Rauner: State can save $500M on purchases

Republican Bruce Rauner smiles after winning the midterm elections in Chicago, Illinois, November 4, 2014. REUTERS/Jim Young

By Mark Fitton
Illinois News Network

SPRINGFIELD – Gov. Bruce Rauner on Tuesday urged a streamlining of procurement – the way the state buys goods and services – saying it could save the state $500 million annually.

Rauner, R-Winnetka, and Republican lawmakers say reforms to the procurement system would speed the process, save money and get the state and its taxpayers better results.

Illinois has four chief procurement officers as well as a Policy Procurement Board, the governor said.

“We’ve got everybody involved,” Rauner said. “it’s a convoluted process where nobody’s in charge.”
Sen. Chapin Rose, R-Mahomet, a member of the Commission on Government Forecasting and Accountability, spoke at Rauner’s news conference, citing examples of how complex the system is and how its benefits can be hard to measure.

In one case, he said, three national providers with “phalanxes” of bid specialists and lawyers were the only vendors bidding on a $3 billion, multi-year prescription drug contract. After a months-long first round of the bid process, all were rejected for technical errors, he said.

Rose said his question to the procurement officer on whether any money was actually saved was met with, “Absolutely – we don’t know.”

Rauner, R-Winnetka, said he supports putting the governor in charge of the procurement system and increasing the duties and the authority of the auditor general’s office when it comes to the procurement process.

The governor is backing legislation by Rep. Dan Brady, R-Bloomington, and Pamela Althoff, R-McHenry.

“Let’s get reforms done so we’ve got the money rather than only proposing bills to spend more when we’re basically out of cash,” Rauner said.

“Procurement has been one of the  largest sources of waste and abuse in our state,” he said. “It’s frustrating – the level of incompetence and inefficiency in the system, and we really need to change this as quickly as we can.”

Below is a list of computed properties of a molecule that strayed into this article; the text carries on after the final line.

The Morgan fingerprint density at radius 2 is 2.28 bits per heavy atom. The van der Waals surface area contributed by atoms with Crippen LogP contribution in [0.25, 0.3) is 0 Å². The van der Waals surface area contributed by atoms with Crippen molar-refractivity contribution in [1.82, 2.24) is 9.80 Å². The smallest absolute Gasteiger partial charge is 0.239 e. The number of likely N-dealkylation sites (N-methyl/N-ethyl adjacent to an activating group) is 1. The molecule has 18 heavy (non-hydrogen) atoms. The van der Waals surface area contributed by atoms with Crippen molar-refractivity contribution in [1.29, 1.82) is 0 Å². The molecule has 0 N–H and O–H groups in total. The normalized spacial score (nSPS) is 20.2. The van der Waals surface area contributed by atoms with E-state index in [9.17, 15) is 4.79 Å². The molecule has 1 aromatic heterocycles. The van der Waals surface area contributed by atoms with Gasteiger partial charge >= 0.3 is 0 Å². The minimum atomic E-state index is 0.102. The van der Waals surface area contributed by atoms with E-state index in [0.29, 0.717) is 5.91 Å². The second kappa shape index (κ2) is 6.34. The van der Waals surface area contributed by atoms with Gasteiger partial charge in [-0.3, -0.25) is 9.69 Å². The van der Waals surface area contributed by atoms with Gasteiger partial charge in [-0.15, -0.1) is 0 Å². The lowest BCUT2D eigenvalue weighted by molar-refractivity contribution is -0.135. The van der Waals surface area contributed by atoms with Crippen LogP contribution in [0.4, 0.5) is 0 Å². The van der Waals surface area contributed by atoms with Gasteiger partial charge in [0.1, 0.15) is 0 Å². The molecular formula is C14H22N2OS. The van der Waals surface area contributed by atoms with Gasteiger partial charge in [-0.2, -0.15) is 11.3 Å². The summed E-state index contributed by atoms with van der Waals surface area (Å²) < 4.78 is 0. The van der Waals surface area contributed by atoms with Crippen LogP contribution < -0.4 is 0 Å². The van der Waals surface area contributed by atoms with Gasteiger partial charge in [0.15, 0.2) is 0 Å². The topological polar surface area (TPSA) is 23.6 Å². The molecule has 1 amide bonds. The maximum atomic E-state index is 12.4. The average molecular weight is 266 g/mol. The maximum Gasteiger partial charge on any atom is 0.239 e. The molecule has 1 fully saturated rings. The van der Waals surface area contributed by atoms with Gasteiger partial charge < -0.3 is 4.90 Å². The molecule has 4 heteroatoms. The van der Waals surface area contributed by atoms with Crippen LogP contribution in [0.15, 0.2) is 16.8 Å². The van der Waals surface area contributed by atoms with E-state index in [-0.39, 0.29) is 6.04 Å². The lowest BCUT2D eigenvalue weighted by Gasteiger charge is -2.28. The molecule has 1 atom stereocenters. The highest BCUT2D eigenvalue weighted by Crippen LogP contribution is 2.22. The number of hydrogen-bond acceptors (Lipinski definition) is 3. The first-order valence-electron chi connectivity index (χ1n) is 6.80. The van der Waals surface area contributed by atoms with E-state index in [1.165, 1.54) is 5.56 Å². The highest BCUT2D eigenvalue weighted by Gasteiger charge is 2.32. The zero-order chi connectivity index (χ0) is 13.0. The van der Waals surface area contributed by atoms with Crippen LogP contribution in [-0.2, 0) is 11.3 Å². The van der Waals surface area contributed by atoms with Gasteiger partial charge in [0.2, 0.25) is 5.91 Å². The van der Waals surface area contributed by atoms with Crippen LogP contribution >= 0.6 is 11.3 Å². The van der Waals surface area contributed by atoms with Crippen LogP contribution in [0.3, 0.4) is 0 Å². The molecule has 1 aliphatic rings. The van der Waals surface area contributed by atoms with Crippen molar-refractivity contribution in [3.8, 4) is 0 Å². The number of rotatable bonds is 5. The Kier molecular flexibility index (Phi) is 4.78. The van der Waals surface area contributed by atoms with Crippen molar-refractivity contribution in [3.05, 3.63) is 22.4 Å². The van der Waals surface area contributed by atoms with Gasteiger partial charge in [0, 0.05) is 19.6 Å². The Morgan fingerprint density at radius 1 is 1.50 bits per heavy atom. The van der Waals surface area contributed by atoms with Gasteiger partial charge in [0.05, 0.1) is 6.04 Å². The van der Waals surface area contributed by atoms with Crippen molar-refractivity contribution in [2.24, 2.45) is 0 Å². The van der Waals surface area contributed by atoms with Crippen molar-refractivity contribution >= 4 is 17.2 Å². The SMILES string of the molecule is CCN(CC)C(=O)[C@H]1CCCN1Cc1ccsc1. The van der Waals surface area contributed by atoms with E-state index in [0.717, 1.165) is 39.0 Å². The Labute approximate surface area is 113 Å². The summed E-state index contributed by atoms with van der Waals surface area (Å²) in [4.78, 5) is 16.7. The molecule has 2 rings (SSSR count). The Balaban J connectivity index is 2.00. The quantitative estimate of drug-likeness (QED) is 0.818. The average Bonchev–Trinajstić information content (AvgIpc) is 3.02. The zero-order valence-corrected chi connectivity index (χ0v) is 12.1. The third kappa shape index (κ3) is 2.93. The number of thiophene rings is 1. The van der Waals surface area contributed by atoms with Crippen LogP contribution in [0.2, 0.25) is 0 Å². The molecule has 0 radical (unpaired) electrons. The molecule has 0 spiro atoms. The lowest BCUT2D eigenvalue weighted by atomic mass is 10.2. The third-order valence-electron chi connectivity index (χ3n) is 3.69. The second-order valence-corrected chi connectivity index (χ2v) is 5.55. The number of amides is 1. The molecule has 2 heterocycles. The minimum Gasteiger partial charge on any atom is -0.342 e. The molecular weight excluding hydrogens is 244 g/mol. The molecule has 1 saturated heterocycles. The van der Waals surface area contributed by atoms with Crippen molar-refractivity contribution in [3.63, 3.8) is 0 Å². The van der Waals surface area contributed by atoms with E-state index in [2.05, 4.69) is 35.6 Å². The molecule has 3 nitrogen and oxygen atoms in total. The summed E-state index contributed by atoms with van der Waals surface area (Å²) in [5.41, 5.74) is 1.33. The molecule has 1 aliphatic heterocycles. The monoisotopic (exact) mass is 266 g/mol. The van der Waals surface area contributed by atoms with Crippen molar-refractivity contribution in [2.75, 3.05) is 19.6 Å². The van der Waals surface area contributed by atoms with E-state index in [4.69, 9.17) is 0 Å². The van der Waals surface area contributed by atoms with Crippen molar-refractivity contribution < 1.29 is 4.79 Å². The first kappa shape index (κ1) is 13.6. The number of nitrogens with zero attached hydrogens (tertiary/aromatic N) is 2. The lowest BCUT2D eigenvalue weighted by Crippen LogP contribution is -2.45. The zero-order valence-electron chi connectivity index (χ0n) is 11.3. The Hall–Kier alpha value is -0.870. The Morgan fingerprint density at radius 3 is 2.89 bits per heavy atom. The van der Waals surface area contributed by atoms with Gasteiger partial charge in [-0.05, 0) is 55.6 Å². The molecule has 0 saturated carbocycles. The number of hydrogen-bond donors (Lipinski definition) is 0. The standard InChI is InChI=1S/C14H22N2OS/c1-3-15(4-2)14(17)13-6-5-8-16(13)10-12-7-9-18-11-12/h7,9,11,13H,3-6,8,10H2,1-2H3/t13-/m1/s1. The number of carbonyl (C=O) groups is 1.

The governor said money saved from procurement reform and dumping expensive yet inefficient state properties such as the James R. Thompson Center in Chicago could fund a big portion of higher education costs, including the Monetary Award Program (MAP grants) and help for community colleges.

Backers says the legislation, House Bill 4644 would, among other things:

  • Establish a pool of prequalified vendors for certain purchases;
  • Reduce the burdens on universities through exemptions for certain education-related purchases;
  • Create a preference for buying supplies and services from Illinois businesses.
  • Allow Illinois to “piggyback” on other state’s purchases and more freely participate in purchasing cooperatives.

“We look forward to exploring their ideas,” said John Patterson, spokesman for Senate President John Cullerton, D-Chicago.

Steve Brown, a spokesman for House Michael Madigan, D-Chicago, said House Democrats would look at the proposals, but he also advised caution.
“Scandals in previous administrations, both Republican and Democrat, led to the procurement policies that are on the books now,” Brown said.

One of the duties of the Procurement Policy Board is to advise the Legislature, Brown said.

“In the wake of scandals, I think they (lawmakers) would be slow-moving to make changes that the Procurement Policy Board doesn’t sign off on,” Brown said.

The Procurement Policy Board is made up of five members, one each appointed by the four legislative leaders and one by the governor. The governor’s appointee serves as chairman.

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